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Clostridial Toxins in a new light
Autocatalytic cleavage activates toxin B from Clostridium difficile
Diarrhea through to pseudomembranous colitis are often the complications associated with antibiotic therapy. The reason behind this is that the antibiotic brings the natural intestinal bacteria out of balance, therefore allowing damaging bacteria like C. difficile to take over.
These bacteria produce toxic proteins which are composed of long polypeptide chains that have a tripartite functional structure: the carboxy-terminal domain is responsible for binding to the host cell membrane; the hydrophobic middle part is supposed to be involved in translocation across cellular membranes; and the amino-terminal domain harbors the enzyme that is responsible for the damaging effects. By cleavage of the toxin, the enzyme is released and activated.
Until recently, it was assumed that an aspartic protease in the host cell caused the cleavage of the toxins. Dr. Christoph von Eichel-Streiber, the University of Mainz and owners of Mainz tgcBIOMICS worked together and refuted this hypothesis. They proved that an autocatalytic process for the cleavage of toxin B out of C. difficile exists [Nature 2007, 446, 415-419].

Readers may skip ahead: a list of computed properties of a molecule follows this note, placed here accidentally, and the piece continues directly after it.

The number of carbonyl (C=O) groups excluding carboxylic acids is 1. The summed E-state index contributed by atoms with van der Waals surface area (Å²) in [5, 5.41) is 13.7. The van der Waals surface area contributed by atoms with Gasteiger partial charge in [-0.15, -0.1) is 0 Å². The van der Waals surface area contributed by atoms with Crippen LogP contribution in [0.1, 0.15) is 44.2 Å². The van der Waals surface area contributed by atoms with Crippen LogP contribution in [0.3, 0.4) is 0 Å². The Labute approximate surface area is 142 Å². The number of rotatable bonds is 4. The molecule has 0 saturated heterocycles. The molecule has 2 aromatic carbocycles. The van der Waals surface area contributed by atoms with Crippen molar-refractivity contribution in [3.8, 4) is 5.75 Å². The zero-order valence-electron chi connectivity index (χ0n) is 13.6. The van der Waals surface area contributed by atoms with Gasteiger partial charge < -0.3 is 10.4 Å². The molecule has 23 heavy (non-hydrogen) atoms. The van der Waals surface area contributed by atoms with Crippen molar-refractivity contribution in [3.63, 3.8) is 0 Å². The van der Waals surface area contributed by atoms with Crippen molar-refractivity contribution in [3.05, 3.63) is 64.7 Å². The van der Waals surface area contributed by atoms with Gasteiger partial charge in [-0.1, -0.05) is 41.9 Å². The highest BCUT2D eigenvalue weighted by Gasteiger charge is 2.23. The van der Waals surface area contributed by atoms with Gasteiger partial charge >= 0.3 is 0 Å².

Toxin B binds to a host cell receptor and is endocytosed into the host cell. The low pH in the endosome triggers the conformational change of the polypeptide chain. Thereafter, the hydrophobic domain of the toxin goes through the membrane and pushes the catalytic domain into the cytosol. There the cellular inositolphosphate connects to the toxin and activates over a further conformational change the intrinsic protease.
The autocatalytic cleavage of the protein releases the active glycosyltransferase out of the toxin into the cytosol, which then glycosylated the GTPases of the Rho/Rac family (small GTP binding proteins which aid in the construction of cytoskeleton), leading to a blockade of signal transduction processes. Consequently, this leads to disaggregation of the cytoskeleton and cell death.